A couple of weekends ago, we featured Allen’s 1995 rendition of “Howl” (recorded at the Knitting Factory in New York) as part of an intensive week of performance (it was Allen’s intention to read comprehensively through his entire corpus). Today, we feature another reading from that engagement – a reading of his other (“Contest of Bards”, notwithstanding) major epic poem – Kaddish.
Once again we are indebted to the extraordinary Ubuweb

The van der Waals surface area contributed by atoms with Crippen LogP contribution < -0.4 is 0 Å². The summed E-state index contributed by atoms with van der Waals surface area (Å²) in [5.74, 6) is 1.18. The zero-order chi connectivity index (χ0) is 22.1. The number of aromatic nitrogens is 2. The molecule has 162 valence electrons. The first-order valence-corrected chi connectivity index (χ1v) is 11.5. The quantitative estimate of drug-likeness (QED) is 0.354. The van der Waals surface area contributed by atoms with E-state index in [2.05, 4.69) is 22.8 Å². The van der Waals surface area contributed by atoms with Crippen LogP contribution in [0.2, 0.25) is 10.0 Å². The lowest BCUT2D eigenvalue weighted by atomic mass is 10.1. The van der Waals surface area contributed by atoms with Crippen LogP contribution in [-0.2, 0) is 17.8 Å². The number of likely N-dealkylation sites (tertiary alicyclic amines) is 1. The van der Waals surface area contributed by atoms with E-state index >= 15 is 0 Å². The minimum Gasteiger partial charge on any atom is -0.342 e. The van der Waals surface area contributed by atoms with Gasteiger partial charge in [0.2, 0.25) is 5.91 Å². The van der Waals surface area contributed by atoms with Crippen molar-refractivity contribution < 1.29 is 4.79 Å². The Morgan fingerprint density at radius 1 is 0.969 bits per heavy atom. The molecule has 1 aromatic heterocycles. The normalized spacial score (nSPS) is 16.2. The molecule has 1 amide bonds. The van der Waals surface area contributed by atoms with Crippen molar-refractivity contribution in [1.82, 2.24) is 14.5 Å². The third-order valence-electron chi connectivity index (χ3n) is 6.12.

So this is an extensive poem. I’m not sure about the time, probably about half an hour – and written and begun in Paris, 1957 and (195)8 a few sections, the litanies and lyric sections at the end, and the narrative, New York City, Lower East Side, 1959, (19)60. So the full title is “Kaddish – Poem, Narrative, Hymn, Lament, Litany, Fugue”, and the word “Kaddish” is from the Hebrew word for any number of a variety of prayers, this particular prayer for the dead, and the rhythm of the poem is based on the rhythm of the Kaddish, governing.. actually, it’s probably dactylic cadence, and you’ll.. in the midst of the poem there is a sample of the Hebrew (so you’ll get the basic rhythmic thrust. So it begins with a Proem summarizing the images and the subject-matter, then, in the writing, I realized that I hadn’t particularized, so the second part is a long narrative, the actual story, and then the third part is a.. the beginning of a lyric section, the fourth part, sort of an extenuated, or graduated, litany, that gets longer and longer before it diminishes, and then the fourth part, a kind of fugue, two seperate themes merging at the end. The poem was written for my mother Naomi Ginsberg (1894-1956), who died in Pilgrim State Hospital in Long Island that year.”